NPR is streaming the new Neko Case album so I don’t have to wait out these last few days before the album is officially released…  I’ll drink to that!  The album is just about as quirky as the fabulous promo photo: irreverent, enigmatic and beautiful.  I can’t say these are the best songs Neko’s ever put to record, but her voice has never been more impressive.  It’s not the melodies I’m listening for so much as all the many aspects of her singing. 

Jason Creps

Jason Creps

I recently watched the DVD of Rufus doing Judy! Judy! Judy!, and I was shocked by his total lack of phrasing.  In all truth, I don’t quite understand what phrasing is, but I suppose it has something to do with a singer’s technique of interpretting a song’s core emotions. Though Rufus possesses a beautiful sound, he finds it easier ham up his performances than to really travel inside of a song.  Neko sports such exquisite tone and phrasing that you intuitively feel the meaning of songs that are otherwise oblique. 

I have a weakness for sad songs and the title track on MIDDLE CYCLONE  just stops me short.  This is the first song I’ve heard that inhabits every corner of disappointment: disappointment in life, love, and one’s own worth.  And, yet, this sound is righteous.  I am not in love, at present, and it’s not an excitement I’ve been missing… until I heard this song.  I’m not sure if I miss the thrall or the heartbreak, but I do know that it all seems necessary again.  Sad as this song is, it finds redemption, ultimately.  If this world’s hurts can register so deeply then this must be a life worth living.  The best things are not trivial… and so their loss is epic.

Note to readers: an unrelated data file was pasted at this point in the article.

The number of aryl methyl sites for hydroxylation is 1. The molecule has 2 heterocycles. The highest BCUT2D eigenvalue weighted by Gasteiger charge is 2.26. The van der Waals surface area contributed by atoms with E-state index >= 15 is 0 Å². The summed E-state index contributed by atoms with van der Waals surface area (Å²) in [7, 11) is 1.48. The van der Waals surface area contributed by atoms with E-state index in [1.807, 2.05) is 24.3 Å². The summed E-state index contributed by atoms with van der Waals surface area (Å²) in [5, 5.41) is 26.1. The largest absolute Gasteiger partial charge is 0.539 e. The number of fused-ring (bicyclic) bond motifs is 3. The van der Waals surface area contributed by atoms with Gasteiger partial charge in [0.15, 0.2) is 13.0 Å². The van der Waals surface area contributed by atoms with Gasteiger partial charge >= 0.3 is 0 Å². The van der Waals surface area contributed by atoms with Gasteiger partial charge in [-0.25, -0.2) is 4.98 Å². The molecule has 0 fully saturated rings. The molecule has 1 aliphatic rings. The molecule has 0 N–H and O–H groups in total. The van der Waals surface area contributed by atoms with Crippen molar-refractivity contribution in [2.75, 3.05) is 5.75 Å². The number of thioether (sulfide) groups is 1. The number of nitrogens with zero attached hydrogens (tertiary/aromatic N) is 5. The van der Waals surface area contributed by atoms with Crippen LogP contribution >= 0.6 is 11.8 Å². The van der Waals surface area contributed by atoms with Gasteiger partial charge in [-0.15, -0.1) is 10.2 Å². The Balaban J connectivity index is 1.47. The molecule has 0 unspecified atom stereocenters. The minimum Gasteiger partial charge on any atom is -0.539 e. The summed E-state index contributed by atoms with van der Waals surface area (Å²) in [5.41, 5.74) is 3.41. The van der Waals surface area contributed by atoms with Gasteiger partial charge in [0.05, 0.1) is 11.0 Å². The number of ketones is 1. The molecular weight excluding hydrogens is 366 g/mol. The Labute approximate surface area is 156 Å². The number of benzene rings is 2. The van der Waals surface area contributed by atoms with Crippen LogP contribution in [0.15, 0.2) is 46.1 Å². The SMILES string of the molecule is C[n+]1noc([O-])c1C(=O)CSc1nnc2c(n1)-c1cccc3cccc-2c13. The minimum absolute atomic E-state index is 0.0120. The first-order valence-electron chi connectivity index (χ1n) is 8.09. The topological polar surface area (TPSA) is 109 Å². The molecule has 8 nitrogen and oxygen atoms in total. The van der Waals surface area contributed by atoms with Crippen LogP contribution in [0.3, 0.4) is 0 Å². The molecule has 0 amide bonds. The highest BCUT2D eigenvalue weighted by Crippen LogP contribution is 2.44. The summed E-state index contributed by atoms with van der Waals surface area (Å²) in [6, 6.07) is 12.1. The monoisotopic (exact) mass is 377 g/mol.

The counterpoint to “Middle Cyclone’s” ethereal strains and lofty sighs is “Prison Girls.”  This song is one unlikely stew.  It spits out fevered visions and a pulsing bass line.  The film noir imagery summons happy remembrances of BLACKLISTED and FURNACE ROOM LULLABY. The music and rhythm draw on many disparate traditions.  The central beat harks back to classic work songs and I like how this simple pounding relates scenes of mopping prison girls to hammering railroad workers or quarry men or field boys.  All of these scenes suggest forced labor and it’s interesting that this connection is drawn entirely through musical cues.  The other major influence I hear is cabaret music.  I imagine watching a performance of this suggestive number in a seedy Weimar club.  I can’t identify exactly how German decadence fits in to this song so I’ll just say that hers seems the logical next head for the Brecht-Waits-… crown. 
More reactions to this album are likely forthcoming.  For now, I’m just thankful for the early listen.

Leave a Reply

Fill in your details below or click an icon to log in:

WordPress.com Logo

You are commenting using your WordPress.com account. Log Out /  Change )

Google+ photo

You are commenting using your Google+ account. Log Out /  Change )

Twitter picture

You are commenting using your Twitter account. Log Out /  Change )

Facebook photo

You are commenting using your Facebook account. Log Out /  Change )

Connecting to %s

%d bloggers like this: